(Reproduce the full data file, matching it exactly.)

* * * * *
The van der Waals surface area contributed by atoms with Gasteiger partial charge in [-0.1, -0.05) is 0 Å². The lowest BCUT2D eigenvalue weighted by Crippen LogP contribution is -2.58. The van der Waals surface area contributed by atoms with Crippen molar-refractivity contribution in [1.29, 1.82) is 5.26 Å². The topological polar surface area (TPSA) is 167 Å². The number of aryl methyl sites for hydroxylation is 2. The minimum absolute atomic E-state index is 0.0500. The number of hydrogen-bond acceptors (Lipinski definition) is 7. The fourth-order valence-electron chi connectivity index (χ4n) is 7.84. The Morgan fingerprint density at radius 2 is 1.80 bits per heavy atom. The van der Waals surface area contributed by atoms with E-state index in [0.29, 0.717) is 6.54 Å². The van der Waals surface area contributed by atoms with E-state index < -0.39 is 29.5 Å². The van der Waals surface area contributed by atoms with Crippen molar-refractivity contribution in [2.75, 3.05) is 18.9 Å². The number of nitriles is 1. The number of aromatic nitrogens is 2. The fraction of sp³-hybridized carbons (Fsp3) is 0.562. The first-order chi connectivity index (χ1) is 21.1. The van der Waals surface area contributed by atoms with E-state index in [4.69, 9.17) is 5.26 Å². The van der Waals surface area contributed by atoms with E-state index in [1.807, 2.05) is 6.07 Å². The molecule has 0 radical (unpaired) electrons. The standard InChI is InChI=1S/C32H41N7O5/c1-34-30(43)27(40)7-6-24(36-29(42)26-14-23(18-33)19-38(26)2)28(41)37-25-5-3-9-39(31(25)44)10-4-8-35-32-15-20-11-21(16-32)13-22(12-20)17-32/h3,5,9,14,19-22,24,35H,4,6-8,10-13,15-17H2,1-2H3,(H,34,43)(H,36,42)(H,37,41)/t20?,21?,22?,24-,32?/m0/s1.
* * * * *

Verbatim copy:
The van der Waals surface area contributed by atoms with Gasteiger partial charge in [-0.1, -0.05) is 0 Å². The lowest BCUT2D eigenvalue weighted by Crippen LogP contribution is -2.58. The van der Waals surface area contributed by atoms with Crippen molar-refractivity contribution in [1.29, 1.82) is 5.26 Å². The topological polar surface area (TPSA) is 167 Å². The number of aryl methyl sites for hydroxylation is 2. The minimum absolute atomic E-state index is 0.0500. The number of hydrogen-bond acceptors (Lipinski definition) is 7. The fourth-order valence-electron chi connectivity index (χ4n) is 7.84. The Morgan fingerprint density at radius 2 is 1.80 bits per heavy atom. The van der Waals surface area contributed by atoms with E-state index in [0.29, 0.717) is 6.54 Å². The van der Waals surface area contributed by atoms with E-state index < -0.39 is 29.5 Å². The van der Waals surface area contributed by atoms with Crippen molar-refractivity contribution in [2.75, 3.05) is 18.9 Å². The number of nitriles is 1. The number of aromatic nitrogens is 2. The fraction of sp³-hybridized carbons (Fsp3) is 0.562. The first-order chi connectivity index (χ1) is 21.1. The van der Waals surface area contributed by atoms with E-state index in [4.69, 9.17) is 5.26 Å². The van der Waals surface area contributed by atoms with E-state index in [1.807, 2.05) is 6.07 Å². The molecule has 0 radical (unpaired) electrons. The standard InChI is InChI=1S/C32H41N7O5/c1-34-30(43)27(40)7-6-24(36-29(42)26-14-23(18-33)19-38(26)2)28(41)37-25-5-3-9-39(31(25)44)10-4-8-35-32-15-20-11-21(16-32)13-22(12-20)17-32/h3,5,9,14,19-22,24,35H,4,6-8,10-13,15-17H2,1-2H3,(H,34,43)(H,36,42)(H,37,41)/t20?,21?,22?,24-,32?/m0/s1.